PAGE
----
Saturday, 15 August 2009

How to be Happy

There's so much gloom and doom about in the papers this year; credit crunch, loss of trust in our public figures, erosion of civil liberties, environmental concerns. It's enough to drive us to drink.

Good on the Guardian then for producing a series of articles on what makes us happy.

How to be Happy by The Guardian

For me the return of the football season is always a time for optimism, although being an Aston Villa fan it doesn't always last as long as I'd like.

Thursday, 30 July 2009

On misrepresenting the facts

I'm a keen follower of comedy and try to see as many live stand-up gigs as possible, with Cardiff as my nearest large city I probably manage to see around 8-10 shows a year. I also download loads of comedy podcasts which help to pass the time when I'm travelling between training venues, so I was interested to read the series of articles that The Guardian have been producing in advance of this years Edinburgh Fringe Festival on comedy and comedians.

One in particular seems to have proved to be particularly controversial. This article by Brian Logan presents a picture of the modern comedy scene in a way that many comedians have challenged, in particular many feel that the comedian Richard Herring has been grossly misrepresented and that his words have been taken out of context to present a misleading vision of his show and of his personal views. The responses to the article from Richard Herring himself and Dave Gorman explain why they disagree with the perspective of the article.

This set me thinking about the nature of misrepresentation and then how easy it can be in a training environment to introduce groups to theories or ideas that are out of context for the group and therefore potentially misleading or (when viewed from a distorted context) just plain wrong.

For instance, in my early years as a trainer I must have explained the Mehrabian communication ratios (Body Language 55%: Tone of Voice 38%: Words 7%) to hundreds of groups as a hard fact about communication. This was what I had been taught and I saw the same data presented and reproduced in many other training sessions and publications. It was only five or six years ago that I was presented with more information about Dr Mehrabian's study which gave me the proper context of it. I've written previously about this here.

However I still come across training sessions, publications and websites that continue to produce the data without the proper context. This is a rather good video from Creativityworks that goes some way towards explaining the issue.

As training professionals we have a responsibility to ensure that we are not only delivering information that is factual but that we ensure that the groups that are attending our programmes have sufficient context to make proper use of the training.

The saying "A little learning is a dangerous thing" become particularly apt when the people leaving our courses have been given tools to use but not the safe and proper instructions on how to use them.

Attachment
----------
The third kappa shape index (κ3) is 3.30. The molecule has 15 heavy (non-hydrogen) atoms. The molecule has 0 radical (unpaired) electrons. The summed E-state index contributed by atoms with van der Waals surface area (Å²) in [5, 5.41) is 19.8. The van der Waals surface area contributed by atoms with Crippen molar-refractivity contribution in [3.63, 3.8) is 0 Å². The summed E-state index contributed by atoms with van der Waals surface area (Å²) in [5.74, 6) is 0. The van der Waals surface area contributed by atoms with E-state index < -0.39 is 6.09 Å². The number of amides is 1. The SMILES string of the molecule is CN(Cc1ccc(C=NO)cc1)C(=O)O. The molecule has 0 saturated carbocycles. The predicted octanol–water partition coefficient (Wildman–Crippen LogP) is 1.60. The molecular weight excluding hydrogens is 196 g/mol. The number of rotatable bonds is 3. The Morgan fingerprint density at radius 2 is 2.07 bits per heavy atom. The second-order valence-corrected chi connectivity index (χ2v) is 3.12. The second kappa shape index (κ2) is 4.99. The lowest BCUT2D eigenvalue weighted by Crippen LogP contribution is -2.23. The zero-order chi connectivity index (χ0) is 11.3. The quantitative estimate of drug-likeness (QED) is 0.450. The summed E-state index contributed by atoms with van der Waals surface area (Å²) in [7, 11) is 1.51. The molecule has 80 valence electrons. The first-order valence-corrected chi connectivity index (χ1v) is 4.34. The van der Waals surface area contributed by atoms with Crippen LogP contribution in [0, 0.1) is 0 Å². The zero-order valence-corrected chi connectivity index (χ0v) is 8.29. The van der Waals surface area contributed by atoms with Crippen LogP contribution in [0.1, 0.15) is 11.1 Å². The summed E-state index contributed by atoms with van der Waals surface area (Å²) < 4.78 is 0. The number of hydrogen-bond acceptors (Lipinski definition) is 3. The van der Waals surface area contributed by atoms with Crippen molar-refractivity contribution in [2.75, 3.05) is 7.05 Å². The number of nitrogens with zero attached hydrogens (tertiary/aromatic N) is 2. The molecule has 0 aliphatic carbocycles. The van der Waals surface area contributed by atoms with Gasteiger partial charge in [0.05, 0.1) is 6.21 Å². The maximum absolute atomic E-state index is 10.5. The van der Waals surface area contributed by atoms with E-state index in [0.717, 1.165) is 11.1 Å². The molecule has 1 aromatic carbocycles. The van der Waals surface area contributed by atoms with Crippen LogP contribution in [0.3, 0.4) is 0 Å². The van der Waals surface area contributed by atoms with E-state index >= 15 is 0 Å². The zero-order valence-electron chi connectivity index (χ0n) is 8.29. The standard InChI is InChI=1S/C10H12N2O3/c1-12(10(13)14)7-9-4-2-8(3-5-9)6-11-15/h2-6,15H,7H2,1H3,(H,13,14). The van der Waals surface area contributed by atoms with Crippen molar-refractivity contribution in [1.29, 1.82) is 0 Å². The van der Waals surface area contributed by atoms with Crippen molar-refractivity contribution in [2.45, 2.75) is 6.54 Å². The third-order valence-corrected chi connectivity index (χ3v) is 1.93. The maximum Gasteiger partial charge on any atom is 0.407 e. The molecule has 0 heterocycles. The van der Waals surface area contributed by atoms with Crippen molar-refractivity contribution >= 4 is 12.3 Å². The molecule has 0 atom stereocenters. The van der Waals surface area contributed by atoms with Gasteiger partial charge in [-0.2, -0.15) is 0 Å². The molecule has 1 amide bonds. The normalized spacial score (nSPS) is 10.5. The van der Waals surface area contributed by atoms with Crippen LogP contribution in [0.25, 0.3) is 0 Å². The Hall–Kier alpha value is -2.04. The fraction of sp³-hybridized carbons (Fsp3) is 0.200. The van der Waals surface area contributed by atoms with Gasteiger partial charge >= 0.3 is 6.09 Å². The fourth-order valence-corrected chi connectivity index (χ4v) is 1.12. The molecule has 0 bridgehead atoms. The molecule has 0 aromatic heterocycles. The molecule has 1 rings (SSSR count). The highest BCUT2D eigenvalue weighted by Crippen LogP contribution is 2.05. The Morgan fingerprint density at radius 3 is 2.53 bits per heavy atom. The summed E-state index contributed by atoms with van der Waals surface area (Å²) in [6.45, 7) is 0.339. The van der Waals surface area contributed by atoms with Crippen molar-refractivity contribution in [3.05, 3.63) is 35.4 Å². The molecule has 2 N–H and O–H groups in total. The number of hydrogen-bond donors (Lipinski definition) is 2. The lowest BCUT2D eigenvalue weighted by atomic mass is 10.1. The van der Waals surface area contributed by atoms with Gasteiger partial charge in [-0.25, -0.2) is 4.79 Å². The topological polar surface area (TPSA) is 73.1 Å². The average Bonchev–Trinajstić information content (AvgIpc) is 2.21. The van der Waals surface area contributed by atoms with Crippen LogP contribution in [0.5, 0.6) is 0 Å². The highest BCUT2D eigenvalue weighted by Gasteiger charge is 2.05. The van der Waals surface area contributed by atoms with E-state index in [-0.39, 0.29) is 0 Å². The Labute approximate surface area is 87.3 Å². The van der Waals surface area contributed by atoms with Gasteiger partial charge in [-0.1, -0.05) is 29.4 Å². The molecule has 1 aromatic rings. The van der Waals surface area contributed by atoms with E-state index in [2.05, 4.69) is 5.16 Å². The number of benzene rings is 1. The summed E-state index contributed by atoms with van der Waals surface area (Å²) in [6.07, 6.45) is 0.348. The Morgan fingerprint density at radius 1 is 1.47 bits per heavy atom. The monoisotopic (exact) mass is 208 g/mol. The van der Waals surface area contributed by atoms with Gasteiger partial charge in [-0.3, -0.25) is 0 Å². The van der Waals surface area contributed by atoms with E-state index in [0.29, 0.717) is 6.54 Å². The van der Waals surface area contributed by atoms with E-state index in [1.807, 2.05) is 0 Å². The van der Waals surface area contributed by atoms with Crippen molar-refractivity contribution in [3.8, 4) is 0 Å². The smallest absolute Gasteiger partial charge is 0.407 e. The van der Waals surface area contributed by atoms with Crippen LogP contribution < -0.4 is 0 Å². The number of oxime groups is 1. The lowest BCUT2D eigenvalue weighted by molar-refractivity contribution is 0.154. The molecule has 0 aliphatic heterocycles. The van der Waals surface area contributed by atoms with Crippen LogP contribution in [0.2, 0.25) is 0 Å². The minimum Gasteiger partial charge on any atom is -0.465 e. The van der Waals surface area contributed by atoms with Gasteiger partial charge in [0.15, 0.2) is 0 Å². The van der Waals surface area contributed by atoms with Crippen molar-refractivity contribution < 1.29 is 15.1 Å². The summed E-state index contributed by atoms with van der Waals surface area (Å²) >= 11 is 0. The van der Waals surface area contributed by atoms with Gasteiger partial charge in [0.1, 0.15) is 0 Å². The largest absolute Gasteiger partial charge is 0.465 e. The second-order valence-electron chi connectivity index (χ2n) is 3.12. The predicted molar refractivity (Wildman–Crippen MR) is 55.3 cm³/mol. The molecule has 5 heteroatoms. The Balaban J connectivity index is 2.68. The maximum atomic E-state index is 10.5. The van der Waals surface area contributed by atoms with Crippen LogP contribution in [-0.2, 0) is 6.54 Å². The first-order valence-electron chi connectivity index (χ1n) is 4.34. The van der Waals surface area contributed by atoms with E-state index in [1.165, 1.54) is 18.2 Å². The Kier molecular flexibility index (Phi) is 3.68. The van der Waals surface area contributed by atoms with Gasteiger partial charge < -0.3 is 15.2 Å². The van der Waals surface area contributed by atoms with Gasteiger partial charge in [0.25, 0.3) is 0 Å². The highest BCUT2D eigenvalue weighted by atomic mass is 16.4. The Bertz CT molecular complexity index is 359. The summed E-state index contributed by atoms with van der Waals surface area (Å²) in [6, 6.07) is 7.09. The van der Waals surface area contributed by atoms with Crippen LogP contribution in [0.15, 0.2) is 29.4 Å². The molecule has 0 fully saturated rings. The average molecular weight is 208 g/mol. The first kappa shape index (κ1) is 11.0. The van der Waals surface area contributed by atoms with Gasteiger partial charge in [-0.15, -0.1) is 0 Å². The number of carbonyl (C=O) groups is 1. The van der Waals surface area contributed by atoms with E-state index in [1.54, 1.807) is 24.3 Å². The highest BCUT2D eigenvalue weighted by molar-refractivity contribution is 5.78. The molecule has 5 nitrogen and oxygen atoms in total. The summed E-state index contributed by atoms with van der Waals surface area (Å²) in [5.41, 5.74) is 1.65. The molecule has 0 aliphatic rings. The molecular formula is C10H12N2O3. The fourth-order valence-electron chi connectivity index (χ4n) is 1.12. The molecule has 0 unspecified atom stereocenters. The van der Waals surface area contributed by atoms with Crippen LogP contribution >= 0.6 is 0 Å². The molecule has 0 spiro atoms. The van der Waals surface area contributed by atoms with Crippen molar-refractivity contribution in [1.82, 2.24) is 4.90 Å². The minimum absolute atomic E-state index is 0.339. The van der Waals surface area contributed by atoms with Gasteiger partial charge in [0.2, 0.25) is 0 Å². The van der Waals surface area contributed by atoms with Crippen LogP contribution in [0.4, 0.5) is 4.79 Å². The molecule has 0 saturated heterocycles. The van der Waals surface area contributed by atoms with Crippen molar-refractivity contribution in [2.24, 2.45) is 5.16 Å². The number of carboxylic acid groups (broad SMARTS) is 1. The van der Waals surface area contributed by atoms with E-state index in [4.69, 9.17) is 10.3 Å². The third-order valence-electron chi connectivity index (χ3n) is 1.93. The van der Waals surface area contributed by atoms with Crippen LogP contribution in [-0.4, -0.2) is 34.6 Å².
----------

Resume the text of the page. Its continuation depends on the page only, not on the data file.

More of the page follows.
Monday, 27 July 2009

Training Evaluation

If there's one element of training that causes me more stress than any other it has to be training evaluation. I have a deep abiding hatred of "happy sheets" and tend to spend far too much time agonising over the right type of evaluation to put in place for training programmes. Add in the mind-bending financial gymnastics that make up ROI calculations and I become a potential candidate for the funny farm.

Fortunately there are some great resources out there to help when I hit the inevitable wall.

I suppose you can't really talk about evaluation with mentioning the work done by Donald Kirkpatrick, and this Slideshow is a good starting point; as is this more detailed explanation.

However, it's also worth pointing out that his approach, whilst providing the foundations for most modern evaluation, is not without it's critics.

For a broader perspective on evaluation you could do worse than look at the relevant section on Dr. Roger Greenaway's "Reviewing"website, or by looking at the guidelines provided by the Joint Commitee on Standards for Educational Evaluation

And there's also some excellent resources available at the always useful Businessballs website.

Monday, 13 July 2009

Behavioural interviewing

Having recently introduced a behavioural competency framework in to my organisation I am now coming to grips with some of the follow-on requests and activities that need to be addressed in order to make sure that the framework beds in properly and integrates itself in to all of our people-focused activities.

One of the most significant of these is the recruitment process, we now need to revisit all of our job descriptions and thread in the relevant behavioural competences so that the interview and selection activities reflect the broad requirements of the roles.

I was really pleased to come across a site that provides a list of behavioural interviewing questions because, in my experience, this is one area the recruiting managers struggle to get to grips with.

If you have a similar problem then this is a good starting point.

Behavioural interview questions

Thursday, 2 July 2009

Edward de Bono

Edward de Bono first coined the phrase "lateral thinking" and has spent many years arguing that our traditional approaches to problem solving are flawed. He has wriiten many books on the subject and is the creator of the Six Thinking Hats approach to problem solving.